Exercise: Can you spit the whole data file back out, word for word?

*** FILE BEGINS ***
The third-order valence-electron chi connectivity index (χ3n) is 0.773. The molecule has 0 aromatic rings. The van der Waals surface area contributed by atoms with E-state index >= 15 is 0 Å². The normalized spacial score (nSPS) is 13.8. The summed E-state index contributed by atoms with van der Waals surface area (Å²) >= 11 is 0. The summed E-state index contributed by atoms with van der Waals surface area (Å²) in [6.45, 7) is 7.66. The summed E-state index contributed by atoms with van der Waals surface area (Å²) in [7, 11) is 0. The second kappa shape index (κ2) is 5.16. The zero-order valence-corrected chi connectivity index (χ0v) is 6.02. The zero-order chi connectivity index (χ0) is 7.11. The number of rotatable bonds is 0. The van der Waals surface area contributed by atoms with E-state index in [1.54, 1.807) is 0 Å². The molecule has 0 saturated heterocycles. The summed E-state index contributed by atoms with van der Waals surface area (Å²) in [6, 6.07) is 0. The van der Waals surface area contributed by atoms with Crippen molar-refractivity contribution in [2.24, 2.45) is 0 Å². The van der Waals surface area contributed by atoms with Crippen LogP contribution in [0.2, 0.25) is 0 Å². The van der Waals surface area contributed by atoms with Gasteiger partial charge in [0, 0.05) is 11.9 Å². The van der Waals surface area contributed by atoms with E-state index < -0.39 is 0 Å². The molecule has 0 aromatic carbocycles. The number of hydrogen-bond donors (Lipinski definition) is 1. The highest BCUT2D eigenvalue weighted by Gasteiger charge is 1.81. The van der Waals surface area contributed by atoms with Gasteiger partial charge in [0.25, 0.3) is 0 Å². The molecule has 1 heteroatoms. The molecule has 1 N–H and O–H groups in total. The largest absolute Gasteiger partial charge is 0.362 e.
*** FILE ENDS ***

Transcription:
The third-order valence-electron chi connectivity index (χ3n) is 0.773. The molecule has 0 aromatic rings. The van der Waals surface area contributed by atoms with E-state index >= 15 is 0 Å². The normalized spacial score (nSPS) is 13.8. The summed E-state index contributed by atoms with van der Waals surface area (Å²) >= 11 is 0. The summed E-state index contributed by atoms with van der Waals surface area (Å²) in [6.45, 7) is 7.66. The summed E-state index contributed by atoms with van der Waals surface area (Å²) in [7, 11) is 0. The second kappa shape index (κ2) is 5.16. The zero-order valence-corrected chi connectivity index (χ0v) is 6.02. The zero-order chi connectivity index (χ0) is 7.11. The number of rotatable bonds is 0. The van der Waals surface area contributed by atoms with E-state index in [1.54, 1.807) is 0 Å². The molecule has 0 saturated heterocycles. The summed E-state index contributed by atoms with van der Waals surface area (Å²) in [6, 6.07) is 0. The van der Waals surface area contributed by atoms with Crippen molar-refractivity contribution in [2.24, 2.45) is 0 Å². The van der Waals surface area contributed by atoms with Crippen LogP contribution in [0.2, 0.25) is 0 Å². The van der Waals surface area contributed by atoms with Gasteiger partial charge in [0, 0.05) is 11.9 Å². The van der Waals surface area contributed by atoms with E-state index < -0.39 is 0 Å². The molecule has 0 aromatic carbocycles. The number of hydrogen-bond donors (Lipinski definition) is 1. The highest BCUT2D eigenvalue weighted by Gasteiger charge is 1.81. The van der Waals surface area contributed by atoms with Gasteiger partial charge in [0.25, 0.3) is 0 Å². The molecule has 1 heteroatoms. The molecule has 1 N–H and O–H groups in total. The largest absolute Gasteiger partial charge is 0.362 e.